Wednesday, March 09, 2005

Training Our Kids To Kill


By now
, many gamers are aware of Jack Thompson's sheer insanity.

Consider this quote:

"The Army uses these games to break down the inhibition to kill of new recruits.

Look at the Institute for Creative Technologies created by DOD to create these killing games. Tax dollars paid to the industry to create the games to suppress the inhibition to kill, and then the industry turns around and sells these games to kids. One instance is Pandemic Studio's Full Spectrum Warrior. If it works for soldiers, of course it works for teens. The video game industry has absolutely no rebuttal to that argument."

As I've stated before, I am not in the video game industry; I assume that means I am allowed to have a rebuttal to that argument.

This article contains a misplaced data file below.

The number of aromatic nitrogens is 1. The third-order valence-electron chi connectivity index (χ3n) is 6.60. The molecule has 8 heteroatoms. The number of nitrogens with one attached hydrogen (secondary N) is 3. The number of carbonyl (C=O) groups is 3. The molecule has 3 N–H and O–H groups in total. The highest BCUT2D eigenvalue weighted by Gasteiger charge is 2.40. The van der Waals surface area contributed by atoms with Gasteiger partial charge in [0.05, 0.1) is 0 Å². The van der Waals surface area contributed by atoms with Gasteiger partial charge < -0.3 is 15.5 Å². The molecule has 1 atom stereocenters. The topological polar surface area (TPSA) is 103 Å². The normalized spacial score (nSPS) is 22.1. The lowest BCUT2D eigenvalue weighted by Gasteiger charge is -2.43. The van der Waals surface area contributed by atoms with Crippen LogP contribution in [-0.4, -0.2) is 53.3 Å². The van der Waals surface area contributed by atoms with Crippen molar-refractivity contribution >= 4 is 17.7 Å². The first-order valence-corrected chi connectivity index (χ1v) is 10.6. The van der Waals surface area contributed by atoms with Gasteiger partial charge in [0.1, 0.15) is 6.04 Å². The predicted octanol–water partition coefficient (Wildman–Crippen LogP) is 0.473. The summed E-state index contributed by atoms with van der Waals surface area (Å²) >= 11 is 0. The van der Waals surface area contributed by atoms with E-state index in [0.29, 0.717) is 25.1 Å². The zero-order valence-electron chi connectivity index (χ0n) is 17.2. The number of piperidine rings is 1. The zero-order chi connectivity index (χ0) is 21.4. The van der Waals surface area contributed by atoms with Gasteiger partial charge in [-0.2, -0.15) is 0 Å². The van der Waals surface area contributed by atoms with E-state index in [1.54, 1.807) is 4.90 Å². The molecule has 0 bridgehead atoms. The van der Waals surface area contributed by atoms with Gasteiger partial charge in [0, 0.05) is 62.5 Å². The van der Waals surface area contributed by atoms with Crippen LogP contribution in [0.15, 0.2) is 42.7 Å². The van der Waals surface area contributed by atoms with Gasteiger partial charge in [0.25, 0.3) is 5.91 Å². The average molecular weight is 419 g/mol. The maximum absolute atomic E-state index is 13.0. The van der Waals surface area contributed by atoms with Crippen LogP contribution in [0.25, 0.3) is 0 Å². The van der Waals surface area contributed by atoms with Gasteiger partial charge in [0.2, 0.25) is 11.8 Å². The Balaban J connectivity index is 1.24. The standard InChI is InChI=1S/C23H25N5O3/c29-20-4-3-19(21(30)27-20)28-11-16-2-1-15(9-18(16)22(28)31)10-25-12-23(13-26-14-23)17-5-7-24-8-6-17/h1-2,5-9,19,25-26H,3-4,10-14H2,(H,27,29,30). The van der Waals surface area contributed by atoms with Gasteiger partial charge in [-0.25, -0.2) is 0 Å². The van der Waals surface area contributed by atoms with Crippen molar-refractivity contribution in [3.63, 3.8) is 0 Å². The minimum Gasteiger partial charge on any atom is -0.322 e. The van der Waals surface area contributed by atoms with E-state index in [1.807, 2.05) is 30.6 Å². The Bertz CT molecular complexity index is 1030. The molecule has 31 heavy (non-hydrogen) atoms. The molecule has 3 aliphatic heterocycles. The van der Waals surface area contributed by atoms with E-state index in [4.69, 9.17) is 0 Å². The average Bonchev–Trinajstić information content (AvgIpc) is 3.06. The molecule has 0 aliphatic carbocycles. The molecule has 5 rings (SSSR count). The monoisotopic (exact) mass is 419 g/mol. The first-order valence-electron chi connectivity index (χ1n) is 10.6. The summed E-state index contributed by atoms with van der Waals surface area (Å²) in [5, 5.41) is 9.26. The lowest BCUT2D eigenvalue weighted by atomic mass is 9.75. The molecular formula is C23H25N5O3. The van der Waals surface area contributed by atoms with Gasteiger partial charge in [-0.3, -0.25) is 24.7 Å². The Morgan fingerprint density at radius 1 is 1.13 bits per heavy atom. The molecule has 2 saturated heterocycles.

Let me give you some background. I am coming out of a four-year stint in the United States Marine Corps. I spent six months in Afghanistan and two months in Iraq (crossing the Line of Departure a mere 72 hours after the word was given by the President).

While not in a combat unit, every Marine's primary job is basic rifleman. We are all considered trained enough to put steel on target when the lawful order is given.

Video games are poor training tools. For anything, really. I think the last games I learned from were Sticky Bear Math and Number Munchers.

I'm not aware of any military unit that uses video games to break down the inhibition to kill.

In fact, this breakdown really only occurs in one place: Boot camp.